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  • Expand / Collapse Hide / Show all Abstracts Parents and the home environment

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    • Parental involvement, student performance and satisfaction with life

      This chapter examines how parents’ interest in their child’s life, certain parent-child activities, and parents’ participation in school-related activities are associated with students’ performance and students’ satisfaction with their own life. The chapter also discusses the factors that parents cite as obstacles to participation in their child’s school activities.

    • Wealth, social status and inequalities in well-being

      This chapter examines how parents’ occupation, income and wealth are related to students’ performance, satisfaction with life, and their expectations of further education and a career later on. It also shows how the socio-economic composition of schools is related to disadvantaged students’ evaluations of the quality of their life and their expectations for their future.

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  • Expand / Collapse Hide / Show all Abstracts Students’ use of their time outside of school

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    • Students' physical activities and eating habits

      Regular exercise and healthy eating are important for people of all ages, but perhaps particularly so for teenagers, as adolescence is the period when many lifelong habits are formed. This chapter examines the extent of students’ physical activities in and outside of school, and how regular physical activity (or the lack of it) is related to student performance and well-being. The chapter also describes students’ eating habits, including eating disorders among adolescents, and the benefits of eating meals with parents.

    • Students' paid and unpaid work

      For the first time, PISA 2015 asked students to report whether they worked for pay and/or worked in the home (or cared for family members) before or after school during the most recent day that they attended school. This chapter reveals the extent to which 15-year-old students around the world work for pay, or work unpaid in the household, before or after school. The chapter examines which students are more likely to work for pay and which are more likely to do household work without pay. It also discusses the relationship between paid and unpaid work, and students’ performance in and attitudes towards school.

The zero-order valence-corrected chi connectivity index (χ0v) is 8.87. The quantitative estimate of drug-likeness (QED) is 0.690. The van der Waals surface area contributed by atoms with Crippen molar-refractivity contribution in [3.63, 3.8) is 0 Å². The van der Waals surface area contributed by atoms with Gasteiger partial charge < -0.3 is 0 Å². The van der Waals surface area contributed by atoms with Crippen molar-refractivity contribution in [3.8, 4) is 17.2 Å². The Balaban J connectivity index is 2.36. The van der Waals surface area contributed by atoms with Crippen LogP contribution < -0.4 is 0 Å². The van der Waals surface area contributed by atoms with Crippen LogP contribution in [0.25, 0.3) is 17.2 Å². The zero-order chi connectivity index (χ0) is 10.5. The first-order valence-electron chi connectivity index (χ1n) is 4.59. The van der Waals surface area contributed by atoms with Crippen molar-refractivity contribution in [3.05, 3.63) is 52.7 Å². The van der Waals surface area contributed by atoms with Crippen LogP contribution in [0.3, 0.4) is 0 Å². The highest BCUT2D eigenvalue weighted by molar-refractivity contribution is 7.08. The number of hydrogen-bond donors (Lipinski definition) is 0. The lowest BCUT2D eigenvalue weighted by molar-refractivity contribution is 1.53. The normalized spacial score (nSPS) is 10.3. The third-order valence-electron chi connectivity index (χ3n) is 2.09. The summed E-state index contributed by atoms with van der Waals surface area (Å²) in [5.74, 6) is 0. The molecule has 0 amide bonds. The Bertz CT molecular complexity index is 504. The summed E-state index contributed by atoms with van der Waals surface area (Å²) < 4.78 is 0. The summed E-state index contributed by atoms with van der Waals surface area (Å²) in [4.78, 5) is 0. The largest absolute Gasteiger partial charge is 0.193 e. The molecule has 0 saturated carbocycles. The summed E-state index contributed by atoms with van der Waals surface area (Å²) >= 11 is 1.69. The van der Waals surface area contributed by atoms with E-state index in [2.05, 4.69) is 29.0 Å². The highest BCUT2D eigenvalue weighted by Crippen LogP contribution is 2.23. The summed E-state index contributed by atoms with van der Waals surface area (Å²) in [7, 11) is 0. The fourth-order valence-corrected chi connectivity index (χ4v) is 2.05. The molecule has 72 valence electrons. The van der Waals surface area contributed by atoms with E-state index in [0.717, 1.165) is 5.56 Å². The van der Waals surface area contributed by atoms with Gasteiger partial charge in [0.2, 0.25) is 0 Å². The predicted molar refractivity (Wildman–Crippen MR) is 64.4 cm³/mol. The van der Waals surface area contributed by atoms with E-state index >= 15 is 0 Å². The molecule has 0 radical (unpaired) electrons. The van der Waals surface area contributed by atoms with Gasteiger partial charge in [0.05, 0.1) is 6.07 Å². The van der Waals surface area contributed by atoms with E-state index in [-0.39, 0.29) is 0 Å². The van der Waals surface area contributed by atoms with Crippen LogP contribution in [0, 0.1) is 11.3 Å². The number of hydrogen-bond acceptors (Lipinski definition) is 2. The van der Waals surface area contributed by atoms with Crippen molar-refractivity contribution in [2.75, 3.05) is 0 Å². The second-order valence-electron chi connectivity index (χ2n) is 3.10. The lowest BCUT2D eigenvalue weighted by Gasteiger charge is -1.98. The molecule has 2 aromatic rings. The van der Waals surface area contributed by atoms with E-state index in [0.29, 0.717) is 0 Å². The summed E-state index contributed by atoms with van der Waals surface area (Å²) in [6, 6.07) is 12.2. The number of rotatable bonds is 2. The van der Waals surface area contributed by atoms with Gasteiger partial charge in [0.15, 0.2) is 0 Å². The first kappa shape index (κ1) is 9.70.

• Students' use of ICT outside of school

      This chapter describes how students spend their time on line outside of school. It examines students’ access to the Internet, how they use the web, and the relationship between online activities – and the number of hours spent on line – and students’ well-being. The chapter also discusses the digital divides related to socio-economic status that persist both between and within countries.

    • What PISA 2015 results on students' well-being imply for policy

      Promoting well-being at school has become an important priority for education policy. Yet researchers, educators and parents still do not agree about the policies and practices that are more effective in fostering the healthy psychological, social, cognitive and physical development of students. This chapter discusses several policy initiatives, and frontline interventions by teachers and parents, that could help narrow disparities in well-being among students.